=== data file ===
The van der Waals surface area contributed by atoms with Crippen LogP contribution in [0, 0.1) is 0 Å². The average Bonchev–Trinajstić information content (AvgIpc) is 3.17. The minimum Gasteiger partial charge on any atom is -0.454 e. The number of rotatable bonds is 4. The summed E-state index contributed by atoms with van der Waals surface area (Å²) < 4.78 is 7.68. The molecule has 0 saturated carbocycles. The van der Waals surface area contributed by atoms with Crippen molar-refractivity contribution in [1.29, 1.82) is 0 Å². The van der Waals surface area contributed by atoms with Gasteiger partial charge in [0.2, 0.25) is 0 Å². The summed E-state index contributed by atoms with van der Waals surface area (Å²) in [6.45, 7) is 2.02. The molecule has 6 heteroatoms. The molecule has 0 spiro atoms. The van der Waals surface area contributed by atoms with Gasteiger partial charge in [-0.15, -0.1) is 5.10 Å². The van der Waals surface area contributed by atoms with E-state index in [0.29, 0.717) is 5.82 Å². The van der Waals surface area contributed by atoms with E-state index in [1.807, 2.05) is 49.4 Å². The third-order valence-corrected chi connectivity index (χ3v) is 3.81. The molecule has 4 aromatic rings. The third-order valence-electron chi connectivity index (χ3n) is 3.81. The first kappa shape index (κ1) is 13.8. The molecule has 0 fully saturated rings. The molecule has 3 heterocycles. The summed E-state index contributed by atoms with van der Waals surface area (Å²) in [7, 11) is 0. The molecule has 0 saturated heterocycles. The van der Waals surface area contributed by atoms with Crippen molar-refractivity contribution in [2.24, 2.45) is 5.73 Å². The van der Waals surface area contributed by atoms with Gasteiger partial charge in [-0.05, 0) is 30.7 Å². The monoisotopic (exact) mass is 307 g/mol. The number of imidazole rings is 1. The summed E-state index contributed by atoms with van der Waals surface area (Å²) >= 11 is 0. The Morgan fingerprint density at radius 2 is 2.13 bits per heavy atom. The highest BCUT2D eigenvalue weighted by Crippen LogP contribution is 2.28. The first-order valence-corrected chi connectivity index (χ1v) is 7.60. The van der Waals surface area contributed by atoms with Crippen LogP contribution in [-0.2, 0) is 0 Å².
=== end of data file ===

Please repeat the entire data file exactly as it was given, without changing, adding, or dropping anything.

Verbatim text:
The van der Waals surface area contributed by atoms with Crippen LogP contribution in [0, 0.1) is 0 Å². The average Bonchev–Trinajstić information content (AvgIpc) is 3.17. The minimum Gasteiger partial charge on any atom is -0.454 e. The number of rotatable bonds is 4. The summed E-state index contributed by atoms with van der Waals surface area (Å²) < 4.78 is 7.68. The molecule has 0 saturated carbocycles. The van der Waals surface area contributed by atoms with Crippen molar-refractivity contribution in [1.29, 1.82) is 0 Å². The van der Waals surface area contributed by atoms with Gasteiger partial charge in [0.2, 0.25) is 0 Å². The summed E-state index contributed by atoms with van der Waals surface area (Å²) in [6.45, 7) is 2.02. The molecule has 6 heteroatoms. The molecule has 0 spiro atoms. The van der Waals surface area contributed by atoms with Gasteiger partial charge in [-0.15, -0.1) is 5.10 Å². The van der Waals surface area contributed by atoms with E-state index in [0.29, 0.717) is 5.82 Å². The van der Waals surface area contributed by atoms with E-state index in [1.807, 2.05) is 49.4 Å². The third-order valence-corrected chi connectivity index (χ3v) is 3.81. The molecule has 4 aromatic rings. The third-order valence-electron chi connectivity index (χ3n) is 3.81. The first kappa shape index (κ1) is 13.8. The molecule has 0 fully saturated rings. The molecule has 3 heterocycles. The summed E-state index contributed by atoms with van der Waals surface area (Å²) in [7, 11) is 0. The molecule has 0 saturated heterocycles. The van der Waals surface area contributed by atoms with Crippen molar-refractivity contribution in [2.24, 2.45) is 5.73 Å². The van der Waals surface area contributed by atoms with Gasteiger partial charge in [-0.05, 0) is 30.7 Å². The monoisotopic (exact) mass is 307 g/mol. The number of imidazole rings is 1. The summed E-state index contributed by atoms with van der Waals surface area (Å²) >= 11 is 0. The Morgan fingerprint density at radius 2 is 2.13 bits per heavy atom. The highest BCUT2D eigenvalue weighted by Crippen LogP contribution is 2.28. The first-order valence-corrected chi connectivity index (χ1v) is 7.60. The van der Waals surface area contributed by atoms with Crippen LogP contribution in [-0.2, 0) is 0 Å².